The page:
By Paul Koch

My arrival at her home was announced long before I rang the doorbell. Two little dogs proclaimed the approach a visitor by the time I started down the driveway. I was going to visit a dear old member of my congregation. I had been to her home many times before, and each time began the same way: with the hushing of yapping dogs and clearing off a place to sit.

By Paul Koch

Once a month I gather with a group of my local colleagues. These fellow pastors in the Lutheran Church—Missouri Synod come together to worship and study and discuss any pressing issues that need our attention. It is a gathering that I rarely miss. Not that it is always inspiring, but it is important to gather together to receive the gifts of our Lord and discuss contemporary issues facing the children of God. And it quite often turns out to be inspiring, or at least we manage to go out for a few beers when we’re all done, and that is inspiring.

By Paul Koch

“Will you instruct both young and old in the chief articles of Christian doctrine, will you forgive the sins of the those who repent, and will you promised never to divulge the sins confessed to you? Will you minister faithfully to the sick and dying, and will you demonstrate to the Church a constant and ready ministry centered in the Gospel? Will you admonish and encourage the people to a lively confidence in Christ and in holy living?”

By Paul Koch

Ever since my first foray into the study of theology proper, I have heard professors and pastors alike say that the church’s liturgy can operate as a sort of safety net for Gospel. After all, the liturgy contains confession and absolution, leads through the reading of the Word, and culminates in the Sacrament of the Altar. Therefore, if everything else is a complete wreck—if the hymns that are sung are weak and repetitive nonsense meant only to pull at the heart strings; if the people sitting around you are bothersome and annoying little twits; if the sermon preached misses the mark, wandering off into a pointless Bible study or self-help pep talk; you would still have the body and blood of Christ, the forgiveness of sins, the Gospel, so you would be okay.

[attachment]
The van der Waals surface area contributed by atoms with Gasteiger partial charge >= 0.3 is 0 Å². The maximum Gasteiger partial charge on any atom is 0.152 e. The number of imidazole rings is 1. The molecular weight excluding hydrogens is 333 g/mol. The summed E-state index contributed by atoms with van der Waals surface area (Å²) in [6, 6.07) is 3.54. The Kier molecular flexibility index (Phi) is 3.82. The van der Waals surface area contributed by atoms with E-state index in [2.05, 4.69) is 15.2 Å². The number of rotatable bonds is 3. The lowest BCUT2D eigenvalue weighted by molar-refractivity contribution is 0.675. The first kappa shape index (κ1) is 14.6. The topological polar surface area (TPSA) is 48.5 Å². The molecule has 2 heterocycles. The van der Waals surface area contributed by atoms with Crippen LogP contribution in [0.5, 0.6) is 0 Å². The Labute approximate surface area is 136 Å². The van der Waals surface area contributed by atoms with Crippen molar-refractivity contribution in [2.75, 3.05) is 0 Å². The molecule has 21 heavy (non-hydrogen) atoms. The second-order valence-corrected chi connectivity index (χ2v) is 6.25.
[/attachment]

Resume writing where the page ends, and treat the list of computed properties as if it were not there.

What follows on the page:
By Paul Koch

In 1849 Wilhelm Löhe wrote an examination of the relationship between the pastoral office as it comes to us from the pages of the New Testament and the congregations that hold firm to those very Scriptures. He made note of a trend he had observed in the church, a trend that I fear has never abated, a trend that does great damage among the people of God.